11:30am – 1:10pm Lunch break (light refreshments; list/map of other lunch locations provided)
1:10 – 2pm TEXAS GROUNDWATER 101
Amy Hardberger, St. Mary’s University School of Law Associate Dean
2 – 3:10pm KEEPING TEXAS RIVERS FLOWING
Sharlene Leurig, The Meadows Center for Water and the Environment, Texas Environmental Flows Initiative Project Director
3:10 – 3:20pm Break
3:20 – 3:40pm GROUNDWATER CONSERVATION DISTRICTS: WHAT THEY DO & WHY THEY MATTER
Sarah Rountree Schlessinger, Texas Alliance of Groundwater Districts Executive Director
3:40 – 4:20pm Q&A with Sarah Schlessinger

GROUNDWATER CONSERVATION DISTRICT PANEL: regional GCD managers will discuss their district’s goals and challenges and the public’s role in groundwater management
4:20 – 5pm MEET YOUR LOCAL WATER MANAGERS: introduction to other water managers attending the symposium and opportunity to ask questions
5pm Cocktails at Saddle Club
5:30 – 6pm Sharlene Leurig’s Our Desired Future documentary in Granada

Reseeding and Restoration Along Pipeline Easement

Energy Transfer Partners (ETP) has repeatedly stated to stakeholders that they will make the land “as good or better” than it was before pipeline construction, but it is hard to imagine, even with intensive restoration work, how that can be accomplished.

Desert soils are very sensitive to disturbance. Desert vegetation is fragile and extremely slow to recover. Experts who have studied desert ecology know that even with intensive restoration attempts, it may take 30-50 years or longer for the land to recover – long past the useful lifespan of the pipeline.

Ecologist David Bainbridge, who has studied desert ecosystems says, “Trenching associated with underground… pipelines destabilize soil crusts and rock surfaces, concentrating water runoff and erosion.” In a paper published in Environmental Management, David Bainbridge and Jeffrey E. Lovich wrote: “Recovery to predisturbance plant cover and biomass may take 50-300 years, while complete ecosystem recovery may require over 3000 years. Restorative intervention can be used to enhance the success and rate of recovery, but the costs are high and the probability for long-term success is low to moderate. Given the sensitivity of desert habitats to disturbance and the slow rate of natural recovery, the best management option is to limit the extent and intensity of impacts as much as possible.” [1]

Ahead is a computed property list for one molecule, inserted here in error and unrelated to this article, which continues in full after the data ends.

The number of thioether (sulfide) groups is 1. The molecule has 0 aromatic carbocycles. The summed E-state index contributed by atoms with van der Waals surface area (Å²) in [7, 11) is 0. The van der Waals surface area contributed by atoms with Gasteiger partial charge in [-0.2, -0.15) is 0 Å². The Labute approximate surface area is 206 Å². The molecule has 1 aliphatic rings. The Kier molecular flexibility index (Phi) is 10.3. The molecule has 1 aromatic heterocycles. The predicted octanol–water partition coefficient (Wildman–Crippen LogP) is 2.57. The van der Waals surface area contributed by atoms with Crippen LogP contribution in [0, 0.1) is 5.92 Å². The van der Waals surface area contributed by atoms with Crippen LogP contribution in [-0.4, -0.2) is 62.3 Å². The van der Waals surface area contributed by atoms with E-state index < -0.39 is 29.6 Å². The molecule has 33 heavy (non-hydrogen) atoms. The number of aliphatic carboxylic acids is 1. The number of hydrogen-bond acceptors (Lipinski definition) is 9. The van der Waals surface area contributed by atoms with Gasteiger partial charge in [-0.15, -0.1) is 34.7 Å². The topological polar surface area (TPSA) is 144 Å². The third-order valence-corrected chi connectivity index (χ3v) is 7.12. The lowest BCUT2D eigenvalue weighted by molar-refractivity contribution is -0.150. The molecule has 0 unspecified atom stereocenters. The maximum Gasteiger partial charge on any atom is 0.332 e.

At the last ETP townhall meeting in Alpine, Larry Gremminger stated there were no plans to irrigate after reseeding. According to Gremminger, the pipeline easement will be reseeded in conjunction with monsoon season. In the intervening time (from completion of construction to the onset of monsoon season), the implication was that the land would lay fallow. The monsoon season in the Chihuahuan Desert is highly variable in onset and intensity.

Note that the regional seasonal monsoon season is generally late June through late September. Note in the photograph that this section of the easement has been reseeded in early March – there will be little, and insufficient rainfall between March and the onset of the seasonal monsoon for any germination of native grass seed to occur – instead it will be lost to wind erosion.

Reseeding and other restoration efforts could take years. In the meantime, the land would be subject to erosion, invasive species, desertification, and other undesirable effects. “The important lesson from the many studies of desert recovery and restoration is to avoid damage rather than fix it. Natural recovery may take hundreds or thousands of years and even with intensive restoration work, recovery can take many years.” -David Bainbridge [2]

[1] https://profile.usgs.gov/…/ci2009Mar2516563833446Desert%20d…
“Anthropogenic Degradation of the Southern California Desert Ecosystem and Prospects for Natural Recovery and
Restoration,” Environmental Management Vol.24, No.3, pp.309-326. “While our focus is specifically directed to
the problems of desert lands in California (most of our experience is in the Colorad Desert), we believe our review
will prove useful for desert management in other parts of the Southwest, northern Mexico, and in other drylands
around the world.”

[2] http://www.usgs.gov/newsroom/article_pf.asp?ID=1207 “New Study Underscored Fragility of Southern
California Deserts,” USGS News Release, October 22, 1999.

Photograph Courtesy of Chris Sweeny, Sunny Glen

balmorhea state park image

Action Item- Protest Letter: Injection Wells in Fracking Play, Northern Big Bend Region

While we may be feeling somewhat powerless about recent developments in Balmorhea, there is something we can do.

THIS LINK will take you to four protest letter templates, one for each well.

Kindly visit the link, download all four letters, fill each one out (feel free to add any personal touches, but please remain factual), and SNAIL MAIL all four letters to the Railroad Commission.

These letters ensure that the company will be required to request a hearing. This slows the process considerably and may potentially result in a denial of the permits.

Background:

The company has applied for 4 injection wells. These wells are used to disappear the highly contaminated water that is used in hydraulic fracturing deep into the ground. This is water that leaves the hydrologic cycle forever and is known to cause earthquakes (they’ve already had 2 in Reeves County this year).

There will be many more such protest letters. Stay tuned and many thanks for your continued support.